AS Dunfermline’s Ryan Wallace lay injured on the turf, a group of Livingston fans jeered. “Just dig a hole,” one wag yelled. Too late – the Fife club dug their way into one of those a long time ago. The focus now is getting themselves out of it.
Scorers: Livingston - Andreu 54; McNulty 70; Dunfermline - Thomson 22; Husband 90
Given the cloud of gloom hanging over East End Park, football seems almost incidental at the moment but it was the owner Gavin Masterton’s inability to marry football ambitions with a sound budget that has proved fundamental to the mess in which the club finds itself, while people’s passion for the game remains the best hope of finding a route out of it.
Yesterday, they travelled to a club who have been through it all before but who weren’t in a sympathetic mood. They wanted a win. In such an equation, yesterday’s result was massive for Dunfermline. The equaliser, coming at the death, was greeted like a winner and reminded the fans what it was like to have something worth celebrating.
The assortment of youngsters who filled the void left by the cull of first-team regulars, and who refused to buckle after the week they have had, didn’t let their heads go down after their 1-0 lead was overhauled. They showed the will and the wherewithal to secure the equaliser after the game had edged into stoppage time, and it was no more than they deserved.
Their manager, Jim Jefferies, said he was proud of them. No wonder. He also said that if the club can negotiate the financial mire, the young lads proved they still have the potential to offer something on the park.
As the volunteers rattled the collection buckets emblazoned with the reminder “THE PARS NEED YOU” prior to kick-off, throughout the interval and after the celebrations had subsided at full-time, the best pick-me-up of the day came on the pitch as Dunfermline took a 22nd-minute lead courtesy of Ryan Thomson.
On Thursday, stalwarts such as captain Jordan McMillan, Joe Cardle, Paul Gallacher, Andy Dowie, Stephen Jordan, Andy Kirk and Andy Barrowman were among those offloaded from the pay bill. The re-jigged team – comprised mainly of kids, some of them forced to play out of position – were also shy of guys who had been on loan and others, such as Andy Geggan and Callum Morris, thanks to injury. It meant a half-fit John Potter was drafted in to offer some experience at the back. He lasted until the 53rd minute. In the 54th, Livingston equalised through Antony Andreu. They then took the lead with 20 minutes remaining, when Marc McNulty finally found a way past Dunfermline’s new first-choice keeper, Michal Hrivnak.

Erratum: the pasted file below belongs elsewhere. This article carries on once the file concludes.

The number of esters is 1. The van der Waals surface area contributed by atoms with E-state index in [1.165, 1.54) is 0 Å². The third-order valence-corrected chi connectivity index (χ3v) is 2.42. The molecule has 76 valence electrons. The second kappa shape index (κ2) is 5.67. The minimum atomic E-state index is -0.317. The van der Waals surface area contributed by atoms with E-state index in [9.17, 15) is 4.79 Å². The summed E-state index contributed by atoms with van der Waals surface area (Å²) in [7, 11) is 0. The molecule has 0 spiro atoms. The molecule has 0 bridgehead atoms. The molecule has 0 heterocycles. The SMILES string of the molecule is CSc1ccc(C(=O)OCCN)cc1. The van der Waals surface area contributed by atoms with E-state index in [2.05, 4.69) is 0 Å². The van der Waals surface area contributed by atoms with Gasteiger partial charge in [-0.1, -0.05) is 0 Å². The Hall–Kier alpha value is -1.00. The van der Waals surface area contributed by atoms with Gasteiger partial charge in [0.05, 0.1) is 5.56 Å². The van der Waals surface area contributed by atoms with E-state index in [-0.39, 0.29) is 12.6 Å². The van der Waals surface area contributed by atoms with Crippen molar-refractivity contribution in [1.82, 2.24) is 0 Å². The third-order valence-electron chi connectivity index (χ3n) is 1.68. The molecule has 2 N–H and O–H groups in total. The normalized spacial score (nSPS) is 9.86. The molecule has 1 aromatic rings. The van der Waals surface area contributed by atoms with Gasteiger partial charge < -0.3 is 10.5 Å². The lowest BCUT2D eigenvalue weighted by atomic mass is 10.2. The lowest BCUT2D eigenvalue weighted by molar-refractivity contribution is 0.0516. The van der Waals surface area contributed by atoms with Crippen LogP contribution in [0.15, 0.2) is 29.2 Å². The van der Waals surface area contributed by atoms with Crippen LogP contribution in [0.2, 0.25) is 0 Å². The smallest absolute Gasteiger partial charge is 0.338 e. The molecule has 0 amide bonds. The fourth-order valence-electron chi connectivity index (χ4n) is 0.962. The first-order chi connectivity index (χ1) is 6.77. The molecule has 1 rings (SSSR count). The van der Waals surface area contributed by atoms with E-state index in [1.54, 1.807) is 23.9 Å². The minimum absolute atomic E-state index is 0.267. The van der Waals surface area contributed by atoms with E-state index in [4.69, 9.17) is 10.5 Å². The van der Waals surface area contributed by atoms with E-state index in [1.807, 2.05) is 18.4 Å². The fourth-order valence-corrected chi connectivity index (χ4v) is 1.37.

Minus Potter and the substituted Craig Dargo, who has reached a deal with the interim administrator that will see him play for peanuts for the remainder of the season, new captain Josh Falkingham was the oldest. Just 22 years old, he had assumed the persona of a captain the minute he donned the armband, geeing up his team-mates and showing all the leadership qualities associated with the role.
“What a marvellous response. They threw off the shackles when we went 2-1 down,” said Jefferies, who had rearranged his personnel several times in the build-up but insisted the penalty which Stephen Husband put away after Shaun Byrne was felled in the 90th minute, was the payback his players merited, after the impressive Ross Millen’s shot hit the bar and apparently crossed the line. But those appeals, along with those for an earlier penalty for another foul on Byrne, were denied.
“We had guys like Alex Whittle, who is a left winger and a young left winger but we had him at left back. I told him he would either be Jordi Alba or Radio Alba and at least that got a big laugh in the dressing room. But they fought well for each other. The physio just said it feels like a 3-0 win because of everything that has gone on.”
The spirit and togetherness evident on the pitch was reflected in the stands, where Paul Gallacher and former assistant Gerry McCabe offered their support despite being laid off.
“Gerry was here and he is still going to sit in the stand and spot things for us and report down at half-time and that speaks volumes for the type of guy he is,” said Jefferies. “And the experienced players, they helped these young players to become the players they are and I said the way to thank them was to go out and carry their work on.
“If we take whatever points reduction [the SFL dole out this week] and we can still survive then, I told these boys, they can be legends in six weeks’ time. You could see the response of the fans. We needed a right big lift after everything that’s happened and they gave us it.”